BRICs could not organize themselves into an economic bloc, or a formal trading association, as the European Union has done. However, there are some indications that the “four BRIC countries have been seeking to form a ‘political club’ or ‘alliance'”, and thereby converting “their growing economic power into greater geopolitical clout”. These are not a political alliance (such as the European Union) or any formal trading association, like ASEAN. Nevertheless, they have taken steps to increase their political cooperation, mainly as a way of influencing the United States position on major trade accords, or, through the implicit threat of political cooperation, as a way of extracting political concessions from the United States, such as the proposed nuclear cooperation with India.

And they have demonstrated their political ambitions in their abstention failing to support UN Security Council Resolution 1973 which raises serious questions about the future functionality of the multilateral system – a system in which the BRIC countries aspire to have a stronger voice. Effectively, the BRICs sent a message of opposition to allied intervention in countries experiencing fundamental political change. Their vote was an implicit acknowledgement that such collective action often has unintended consequences, and that it can result in one side being given an undue advantage over another. But a less obvious driver for their position is also the notion that one day such a vote could be cast against one of them.

It is premature to conclude, says a report in Foreign Policy Journal that the collective opposition of the BRIC countries to allied intervention in Libya represents a formal coalition between these countries. While China and Russia have used their Security Council veto with frequency, aspiring permanent Security Council members Brazil, India, and South Africa are still finding their footing on the global stage, appear hesitant to blatantly oppose the collective will of the established five power permanent members of the Security Council. What they share is a long-held mistrust of Western-led military action and a more general stance in favor of non-intervention.

One of the major criticisms of the West’s decision to intervene in Libya by these countries has been the perceived hypocrisy of ‘selective intervention’.

One will find it quite interesting that India, together with other three countries of the bloc has found it expedient to criticize West’s intervention in Libya even though it also has a history of armed intervention in erstwhile East Pakistan. The Maldives and Sri Lanka have all experienced intervention by Indian military forces. Likewise, South Africa, the soon to be “S” in the “BRICS” has intervened numerous times in its post-independence history, most prominently in the Angolan civil war in 1975/6 and in the post-Apartheid era, and participated in multilateral intervention in Lesotho in 1998. After vocally supporting the principle of non-intervention, it eventually voted in favor of allied action in Libya.

The escalation of the Libyan conflict has surely prompted some of the BRICS countries to contemplate what is involved in having a seat at the world’s top table. The Libyan case further highlights the limitations of a global order struggling to reconcile principles of national sovereignty with principles of multilateralism. The modern history of the world has shown that there will always be crises that require multilateral action. The question has become when the BRICS will be willing to step up to the plate and place idealism above self-interest – an admittedly lofty ambition for any nation-state. Not that the U.S. and European nations have a pristine record in that regard, but they certainly do have substantial economic interests in Libya. The difference is that they have proven willing to sacrifice that interest to participate in sometimes distasteful and necessary political decisions. When was the last time the BRICS countries did that?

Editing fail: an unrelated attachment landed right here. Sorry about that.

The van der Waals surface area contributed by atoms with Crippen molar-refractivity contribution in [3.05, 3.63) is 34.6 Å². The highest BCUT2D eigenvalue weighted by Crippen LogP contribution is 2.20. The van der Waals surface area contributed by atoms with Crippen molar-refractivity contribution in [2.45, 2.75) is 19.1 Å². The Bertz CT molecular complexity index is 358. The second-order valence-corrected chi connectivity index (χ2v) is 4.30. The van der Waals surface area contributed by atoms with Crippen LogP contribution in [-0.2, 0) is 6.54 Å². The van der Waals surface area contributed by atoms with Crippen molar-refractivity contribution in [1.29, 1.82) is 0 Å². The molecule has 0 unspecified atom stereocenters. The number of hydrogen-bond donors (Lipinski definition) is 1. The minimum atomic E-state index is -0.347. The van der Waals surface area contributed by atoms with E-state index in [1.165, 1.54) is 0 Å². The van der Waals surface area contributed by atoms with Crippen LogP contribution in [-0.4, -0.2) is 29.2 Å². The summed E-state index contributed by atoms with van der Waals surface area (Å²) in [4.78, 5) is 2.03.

Related link:

Libya turmoil; Interventionism is West’s new colonialism…

Pakistanis are a strange people. They hate America yet they love Green Cards and can pay any price to get them. Given an opportunity, every one of them will migrate to the land of opportunities. In spite of negative public perception about Americans, the USA has always rescued Pakistan in the time of need. However, Pakistan is not reciprocating the gesture when an American has landed himself in trouble by shooting two Pakistani boys and causing the death of a third young man. And look at the families of those killed. They have been offered money and Green Cards but they have rejected the offer. Pakistanis have one problem though; they are proud people in their own way. They can sell anything but blood of their loved ones.

According to media reports, the families had been offered Green Cards and money for withdrawing the case. Brother of a boy who was gunned down by Davis told the participants of a protest rally that the family did not want cash or any ‘rewards’. “We will not accept anything like that. I am ready to give money to the Americans if they hand over Davis,” he said.

A group of about 500 people including students, lawyers, doctors, and civil society members walked from Qartaba Chowk (where the incident had occurred) to the US Consulate. Once the protesters reached the Consulate they staged a sit-in and shouted slogans demanding a trial of the accused in the country. They demanded the Pakistani government not to hand over Davis to the US government, while asking that he be hanged “for causing the death of three innocent citizens”.

They said that they did not have any hopes from the government but were confident that the Chief Justice of Pakistan (CJP) would ensure that justice is served.

All speakers, including family members of the deceased, also demanded CJP Iftikhar Muhammad Chaudhry to take suo motu notice to ensure that the government does not “favour” the accused American. The protesters condemned the judicial magistrate’s court for granting bail to Davis for carrying illegal weapons.

The rally was led by Pakistan Tehreek-e-Insaf Lahore president, Mian Mahmoodul Rasheed.